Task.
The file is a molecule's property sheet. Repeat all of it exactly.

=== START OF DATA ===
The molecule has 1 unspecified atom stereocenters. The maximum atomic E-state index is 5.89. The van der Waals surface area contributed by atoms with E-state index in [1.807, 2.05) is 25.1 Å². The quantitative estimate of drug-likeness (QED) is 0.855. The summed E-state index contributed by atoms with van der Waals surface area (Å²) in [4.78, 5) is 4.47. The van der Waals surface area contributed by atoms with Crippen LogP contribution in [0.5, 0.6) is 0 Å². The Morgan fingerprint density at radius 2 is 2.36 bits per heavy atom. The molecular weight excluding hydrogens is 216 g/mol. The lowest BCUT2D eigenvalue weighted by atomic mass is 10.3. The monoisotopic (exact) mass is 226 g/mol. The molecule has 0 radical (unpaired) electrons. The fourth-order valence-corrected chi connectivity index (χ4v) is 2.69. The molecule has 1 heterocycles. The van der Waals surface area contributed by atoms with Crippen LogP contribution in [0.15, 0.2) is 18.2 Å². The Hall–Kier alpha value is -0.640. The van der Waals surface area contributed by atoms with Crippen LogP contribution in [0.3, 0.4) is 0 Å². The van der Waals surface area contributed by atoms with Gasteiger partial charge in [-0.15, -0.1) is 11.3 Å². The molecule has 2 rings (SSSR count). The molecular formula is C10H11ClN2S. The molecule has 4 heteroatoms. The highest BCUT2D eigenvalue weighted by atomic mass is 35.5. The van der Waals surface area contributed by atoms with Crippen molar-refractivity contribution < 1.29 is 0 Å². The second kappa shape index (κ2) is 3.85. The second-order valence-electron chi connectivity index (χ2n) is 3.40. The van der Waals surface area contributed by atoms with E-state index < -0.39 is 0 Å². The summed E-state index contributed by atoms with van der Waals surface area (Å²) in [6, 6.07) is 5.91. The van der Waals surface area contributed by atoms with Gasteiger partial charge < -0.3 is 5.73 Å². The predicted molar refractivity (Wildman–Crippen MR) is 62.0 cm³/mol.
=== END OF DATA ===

The molecule has 1 unspecified atom stereocenters. The maximum atomic E-state index is 5.89. The van der Waals surface area contributed by atoms with E-state index in [1.807, 2.05) is 25.1 Å². The quantitative estimate of drug-likeness (QED) is 0.855. The summed E-state index contributed by atoms with van der Waals surface area (Å²) in [4.78, 5) is 4.47. The van der Waals surface area contributed by atoms with Crippen LogP contribution in [0.5, 0.6) is 0 Å². The Morgan fingerprint density at radius 2 is 2.36 bits per heavy atom. The molecular weight excluding hydrogens is 216 g/mol. The lowest BCUT2D eigenvalue weighted by atomic mass is 10.3. The monoisotopic (exact) mass is 226 g/mol. The molecule has 0 radical (unpaired) electrons. The fourth-order valence-corrected chi connectivity index (χ4v) is 2.69. The molecule has 1 heterocycles. The van der Waals surface area contributed by atoms with Crippen LogP contribution in [0.15, 0.2) is 18.2 Å². The Hall–Kier alpha value is -0.640. The van der Waals surface area contributed by atoms with Crippen LogP contribution in [0.3, 0.4) is 0 Å². The van der Waals surface area contributed by atoms with Gasteiger partial charge in [-0.15, -0.1) is 11.3 Å². The molecule has 2 rings (SSSR count). The molecular formula is C10H11ClN2S. The molecule has 4 heteroatoms. The highest BCUT2D eigenvalue weighted by atomic mass is 35.5. The van der Waals surface area contributed by atoms with Crippen molar-refractivity contribution < 1.29 is 0 Å². The second kappa shape index (κ2) is 3.85. The second-order valence-electron chi connectivity index (χ2n) is 3.40. The van der Waals surface area contributed by atoms with E-state index < -0.39 is 0 Å². The summed E-state index contributed by atoms with van der Waals surface area (Å²) in [6, 6.07) is 5.91. The van der Waals surface area contributed by atoms with Gasteiger partial charge < -0.3 is 5.73 Å². The predicted molar refractivity (Wildman–Crippen MR) is 62.0 cm³/mol.